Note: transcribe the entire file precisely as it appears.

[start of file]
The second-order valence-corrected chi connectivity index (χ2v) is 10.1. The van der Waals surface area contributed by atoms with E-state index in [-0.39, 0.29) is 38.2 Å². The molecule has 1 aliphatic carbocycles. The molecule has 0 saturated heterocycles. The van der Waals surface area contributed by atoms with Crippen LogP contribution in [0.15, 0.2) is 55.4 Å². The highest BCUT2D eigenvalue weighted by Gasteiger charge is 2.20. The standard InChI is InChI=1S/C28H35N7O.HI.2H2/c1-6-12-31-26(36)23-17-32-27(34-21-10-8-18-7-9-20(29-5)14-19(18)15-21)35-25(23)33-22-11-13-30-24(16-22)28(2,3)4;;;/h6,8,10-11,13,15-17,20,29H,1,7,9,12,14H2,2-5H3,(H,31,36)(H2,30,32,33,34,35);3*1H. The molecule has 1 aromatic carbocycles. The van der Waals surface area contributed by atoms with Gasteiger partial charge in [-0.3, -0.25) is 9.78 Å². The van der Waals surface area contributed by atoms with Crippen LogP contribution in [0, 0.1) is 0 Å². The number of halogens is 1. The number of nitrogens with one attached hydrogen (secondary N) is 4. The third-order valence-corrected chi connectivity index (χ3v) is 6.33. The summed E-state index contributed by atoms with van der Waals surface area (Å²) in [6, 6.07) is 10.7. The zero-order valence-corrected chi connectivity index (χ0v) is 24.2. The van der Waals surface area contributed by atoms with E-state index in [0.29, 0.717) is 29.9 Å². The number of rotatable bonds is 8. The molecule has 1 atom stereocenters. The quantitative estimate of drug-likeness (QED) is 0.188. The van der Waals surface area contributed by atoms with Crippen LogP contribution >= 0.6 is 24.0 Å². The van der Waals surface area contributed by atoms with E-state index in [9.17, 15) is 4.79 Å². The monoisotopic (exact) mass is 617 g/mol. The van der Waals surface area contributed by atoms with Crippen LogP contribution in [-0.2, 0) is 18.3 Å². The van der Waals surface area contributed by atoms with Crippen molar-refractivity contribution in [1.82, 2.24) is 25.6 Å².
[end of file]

The second-order valence-corrected chi connectivity index (χ2v) is 10.1. The van der Waals surface area contributed by atoms with E-state index in [-0.39, 0.29) is 38.2 Å². The molecule has 1 aliphatic carbocycles. The molecule has 0 saturated heterocycles. The van der Waals surface area contributed by atoms with Crippen LogP contribution in [0.15, 0.2) is 55.4 Å². The highest BCUT2D eigenvalue weighted by Gasteiger charge is 2.20. The standard InChI is InChI=1S/C28H35N7O.HI.2H2/c1-6-12-31-26(36)23-17-32-27(34-21-10-8-18-7-9-20(29-5)14-19(18)15-21)35-25(23)33-22-11-13-30-24(16-22)28(2,3)4;;;/h6,8,10-11,13,15-17,20,29H,1,7,9,12,14H2,2-5H3,(H,31,36)(H2,30,32,33,34,35);3*1H. The molecule has 1 aromatic carbocycles. The van der Waals surface area contributed by atoms with Gasteiger partial charge in [-0.3, -0.25) is 9.78 Å². The van der Waals surface area contributed by atoms with Crippen LogP contribution in [0, 0.1) is 0 Å². The number of halogens is 1. The number of nitrogens with one attached hydrogen (secondary N) is 4. The third-order valence-corrected chi connectivity index (χ3v) is 6.33. The summed E-state index contributed by atoms with van der Waals surface area (Å²) in [6, 6.07) is 10.7. The zero-order valence-corrected chi connectivity index (χ0v) is 24.2. The van der Waals surface area contributed by atoms with E-state index in [0.29, 0.717) is 29.9 Å². The number of rotatable bonds is 8. The molecule has 1 atom stereocenters. The quantitative estimate of drug-likeness (QED) is 0.188. The van der Waals surface area contributed by atoms with Crippen LogP contribution >= 0.6 is 24.0 Å². The van der Waals surface area contributed by atoms with E-state index in [9.17, 15) is 4.79 Å². The monoisotopic (exact) mass is 617 g/mol. The van der Waals surface area contributed by atoms with Crippen LogP contribution in [-0.2, 0) is 18.3 Å². The van der Waals surface area contributed by atoms with Crippen molar-refractivity contribution in [1.82, 2.24) is 25.6 Å².